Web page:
Sony and its filmmakers have stood by “Concussion,” offering free tickets to N.F.L. players and team owners. And Thomas E. Rothman, Sony’s movie chairman, excoriated The Times in a strongly worded public response in New York at the Paley Center for Media in November. “It was not so we could pull the punches; it was so we could punch hard,” he said, referring to an internal legal review that had urged some changes in the script.
Even “Spotlight,” Open Road Films’ critically acclaimed look at The Boston Globe’s investigation of sexual abuse by Roman Catholic priests, has its fact-conscious detractors.
Credit Lisa Tomasetti/Sony Pictures Classics
“Over all, I think the film is a misrepresentation of how the Church dealt with sexual abuse cases,” said David F. Pierre Jr., who has criticized the film’s veracity online and has challenged The Globe’s investigation in his book “Sins of the Press: The Untold Story of The Boston Globe’s Reporting on Sex Abuse in the Catholic Church.” In a phone interview, Mr. Pierre said that the movie’s biggest flaw was its failure to portray psychologists who, as cases surfaced, assured church officials that abusive priests could be safely returned to their duties after treatment.
Tom Ortenberg, Open Road’s chief executive, said in an email, in part, “Mr. Pierre is perpetuating a myth in order to distract from real stories of abuse, stories that continue to come to light every day.”
Film aficionados tend to find the fact-checking of movies a feckless exercise.
“Movies that are not documentaries are works of fiction, whether or not they deal with real events,” A. O. Scott, the co-chief movie critic for The Times, said. “The only people dumb enough not to understand this are certified intellectuals — journalists and college professors, mostly — who need fodder for columns or something apparently important but actually trivial to wring their hands about.”
In fact, some of history’s best-loved films probably would not have withstood a contemporary fact-checking.
For instance, in “The Pride of the Yankees,” the Lou Gehrig biopic that garnered 10 Oscar nominations and one win in 1943, Gary Cooper badly distorted Gehrig’s almost sacred farewell speech at Yankee Stadium, ending rather than leading with a famous line about being “the luckiest man on the face of the earth.” Elsewhere, a doctor supposedly gives Cooper the harsh truth about his pending death from amyotrophic lateral sclerosis. “It’s three strikes,” he says. But in real life, doctors, at the request of Gehrig’s wife, soft-pedaled the news, saying he might live.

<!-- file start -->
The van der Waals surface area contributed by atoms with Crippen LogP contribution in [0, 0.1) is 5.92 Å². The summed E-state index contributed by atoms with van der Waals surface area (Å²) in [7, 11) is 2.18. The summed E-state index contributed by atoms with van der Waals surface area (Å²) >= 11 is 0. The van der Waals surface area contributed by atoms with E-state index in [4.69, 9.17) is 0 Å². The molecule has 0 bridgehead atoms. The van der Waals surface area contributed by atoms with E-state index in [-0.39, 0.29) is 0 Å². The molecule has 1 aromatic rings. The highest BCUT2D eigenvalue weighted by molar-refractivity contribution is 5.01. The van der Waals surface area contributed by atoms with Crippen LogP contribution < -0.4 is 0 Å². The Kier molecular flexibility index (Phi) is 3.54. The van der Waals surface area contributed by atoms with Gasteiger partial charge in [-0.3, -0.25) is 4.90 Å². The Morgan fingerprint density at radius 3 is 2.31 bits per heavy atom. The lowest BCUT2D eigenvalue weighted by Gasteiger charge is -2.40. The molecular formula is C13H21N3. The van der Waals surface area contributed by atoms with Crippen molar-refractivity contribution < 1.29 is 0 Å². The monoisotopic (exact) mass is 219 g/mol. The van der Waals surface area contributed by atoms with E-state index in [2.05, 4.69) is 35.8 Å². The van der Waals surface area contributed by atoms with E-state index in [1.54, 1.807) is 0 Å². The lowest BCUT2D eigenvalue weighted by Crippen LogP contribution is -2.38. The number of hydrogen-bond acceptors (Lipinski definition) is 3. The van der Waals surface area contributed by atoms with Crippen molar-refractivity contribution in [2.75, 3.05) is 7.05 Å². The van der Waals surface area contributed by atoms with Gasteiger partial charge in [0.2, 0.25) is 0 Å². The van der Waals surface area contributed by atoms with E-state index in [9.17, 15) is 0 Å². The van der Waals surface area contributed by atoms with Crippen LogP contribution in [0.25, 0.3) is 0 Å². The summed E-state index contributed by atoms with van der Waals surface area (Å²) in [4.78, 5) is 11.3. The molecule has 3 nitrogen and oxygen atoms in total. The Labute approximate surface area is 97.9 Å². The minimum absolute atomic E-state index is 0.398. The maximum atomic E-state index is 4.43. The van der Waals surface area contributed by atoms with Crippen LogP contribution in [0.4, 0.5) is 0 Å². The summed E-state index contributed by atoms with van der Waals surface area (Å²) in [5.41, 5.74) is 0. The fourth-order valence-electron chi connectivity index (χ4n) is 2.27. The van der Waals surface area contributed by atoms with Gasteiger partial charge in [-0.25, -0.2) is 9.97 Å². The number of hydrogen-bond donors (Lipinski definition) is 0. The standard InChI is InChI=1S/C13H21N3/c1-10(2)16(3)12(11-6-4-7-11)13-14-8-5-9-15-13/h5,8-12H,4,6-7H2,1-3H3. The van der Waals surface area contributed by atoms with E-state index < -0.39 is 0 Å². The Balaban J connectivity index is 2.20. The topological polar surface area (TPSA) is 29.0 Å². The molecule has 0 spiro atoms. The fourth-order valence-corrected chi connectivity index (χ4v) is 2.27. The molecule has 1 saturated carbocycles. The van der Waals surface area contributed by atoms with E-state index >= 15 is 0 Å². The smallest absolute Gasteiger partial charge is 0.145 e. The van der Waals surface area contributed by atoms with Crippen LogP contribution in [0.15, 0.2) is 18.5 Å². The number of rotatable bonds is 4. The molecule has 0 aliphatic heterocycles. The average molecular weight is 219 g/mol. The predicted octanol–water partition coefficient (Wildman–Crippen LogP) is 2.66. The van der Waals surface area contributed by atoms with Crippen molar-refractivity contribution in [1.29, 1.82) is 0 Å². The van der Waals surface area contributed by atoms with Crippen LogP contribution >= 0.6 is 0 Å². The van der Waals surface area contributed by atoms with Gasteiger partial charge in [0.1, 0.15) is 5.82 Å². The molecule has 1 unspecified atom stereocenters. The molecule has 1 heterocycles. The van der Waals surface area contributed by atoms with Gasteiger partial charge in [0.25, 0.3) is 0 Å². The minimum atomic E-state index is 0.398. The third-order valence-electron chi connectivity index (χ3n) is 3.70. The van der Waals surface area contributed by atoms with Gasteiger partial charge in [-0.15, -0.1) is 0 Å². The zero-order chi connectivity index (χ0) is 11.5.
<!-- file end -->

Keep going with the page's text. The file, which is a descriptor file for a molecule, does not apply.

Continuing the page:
In David Lean’s “Lawrence of Arabia,” which won seven Oscars in 1963, including the trophy for best picture, Omar Sharif’s Sherif Ali was a fictional character — or at best a composite — as were at least a half-dozen central characters. Peter O’Toole, the film’s lead, was also nearly a foot taller than the real T. E. Lawrence, who stood about 5 feet 5 inches.
“A great deal of what is now common knowledge about Lawrence flatly contradicts the film,” the Columbia professor Edward W. Said wrote in 1989, pointing to inaccuracies deeper than those asserted against, say, “Selma,” whose Oscar campaign was hurt by factual challenges last year.
But the film industry’s long history of taking liberties with true stories does not stop the sniping.
Eddie Redmayne played Lili Elbe as “crazy,” not as a real transgender person, in “The Danish Girl,” wrote Erica Keppler for The Huffington Post. Dalton Trumbo was too soft on dictators like Stalin and Hitler, or so said CNSnews.com in its vetting of “Trumbo,” an admiring look at that screenwriter’s battle with the Hollywood blacklist. No one shot out the windows of the lawyer James B. Donovan’s home, as shown in “Bridge of Spies,” according to Historyvshollywood.com, and Mr. Donovan, played by Tom Hanks, never saw would-be escapees being executed at the Berlin Wall.
And a word of caution about Ron Howard’s “In the Heart of the Sea,” based on the true whale ship sinking that inspired Herman Melville’s “Moby-Dick.” In an interview with Crave Online, the film’s screenwriter, Charles Leavitt, noted that he decided to “take liberty here and invent the story of Melville coming to Nantucket to interview the former cabin boy, who is now an alcoholic innkeeper.”
But, hey, lighten up. It’s just a movie. And they don’t give an Oscar for telling the truth.